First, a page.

In 2010, Educational Credit Management Corp., a nonprofit guarantor of student loans, experienced a breach of this nature when a portable media device containing sensitive data was stolen. The breach compromised PII such as names, addresses, and social security numbers for more than three million people, and was estimated to impact up to five percent of all federal student loan borrowers.


Cyber criminals, disgruntled employees, and corporate spies are all potential perpetrators of hacking. As noted in the BusinessWire example above, hackers will use tactics including spear phishing email attacks and website defacements to expose employee naïveté; or use malware and other tactics to break into corporate databases. Insider data theft and external data migration are common methods used by rogue employees or spies with inside access.

One of the most recent examples of hacking is the devastating Anthem, Inc. breach, involving the loss of personal information for approximately 80 million people last year. Hackers compromised names, birthdates, medical IDs, Social Security numbers, employment information, and more for former and current customers and employees. This ultimately resulted in far-reaching consequences for the company and for the tens of millions of US consumers. This is the largest healthcare breach in history, and beyond the extensive cost and reputational damage to Anthem and its brands, the company faces regulatory discipline.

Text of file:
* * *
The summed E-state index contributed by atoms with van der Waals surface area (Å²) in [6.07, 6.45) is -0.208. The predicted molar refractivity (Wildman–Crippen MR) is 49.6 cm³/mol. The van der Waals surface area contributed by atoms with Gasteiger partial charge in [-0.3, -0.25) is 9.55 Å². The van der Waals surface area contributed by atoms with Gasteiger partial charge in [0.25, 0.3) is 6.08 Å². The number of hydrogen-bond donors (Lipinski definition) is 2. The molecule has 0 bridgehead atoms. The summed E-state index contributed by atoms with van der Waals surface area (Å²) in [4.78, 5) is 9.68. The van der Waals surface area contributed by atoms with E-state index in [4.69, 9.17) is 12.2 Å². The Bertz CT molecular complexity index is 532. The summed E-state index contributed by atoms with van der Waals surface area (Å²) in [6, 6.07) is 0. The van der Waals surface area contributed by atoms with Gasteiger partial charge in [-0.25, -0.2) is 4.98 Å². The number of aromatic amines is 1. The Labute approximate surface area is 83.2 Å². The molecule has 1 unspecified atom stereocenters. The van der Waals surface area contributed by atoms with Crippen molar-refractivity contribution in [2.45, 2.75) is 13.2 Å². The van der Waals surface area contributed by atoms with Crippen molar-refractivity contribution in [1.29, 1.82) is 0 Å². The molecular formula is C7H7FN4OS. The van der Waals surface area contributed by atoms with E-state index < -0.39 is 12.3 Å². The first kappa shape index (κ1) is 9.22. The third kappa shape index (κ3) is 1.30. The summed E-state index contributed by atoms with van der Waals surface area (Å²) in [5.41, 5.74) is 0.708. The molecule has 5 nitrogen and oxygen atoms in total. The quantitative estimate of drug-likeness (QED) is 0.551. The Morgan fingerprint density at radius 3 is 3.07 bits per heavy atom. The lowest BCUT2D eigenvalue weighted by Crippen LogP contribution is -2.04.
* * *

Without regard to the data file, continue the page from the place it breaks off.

Hilton Worldwide also confirmed a data breach in late 2015, resulting from hackers gaining access into its point-of-sale systems, and installing malware that enabled the theft of customer names, credit card numbers, and security codes. The full scale and impact of this breach is still unconfirmed, but it serves as yet another example of the various ways cyber criminals can infiltrate corporate data, and why it is so critical to proactively identify and secure high risk data.

Ethical obligation

Another key point for counsel is the matter of ethical obligation, specifically pertaining to what level of duty counsel has in both preventing and communicating data breaches. Federal and state laws require companies, including law firms, which are depositories of information, to implement reasonable security protections to safeguard personal data. In connection with these laws, companies must report breaches related to personal data. Currently, 47 states have “breach notice” laws, which generally require notice to all affected parties and relevant agencies within a certain time period.

For example, in New York, reporting is required as soon as possible, unless notice would impede law enforcement investigations. Fines up to US$10,000 per instance of failed notification can result if reporting is not carried out in a timely and thorough manner. While the laws are clear that companies must report suspected breaches to those impacted, a lot of gray area remains around the guidelines for disclosure. In some industries, customer contracts that require notification within a certain period of time are becoming increasingly common.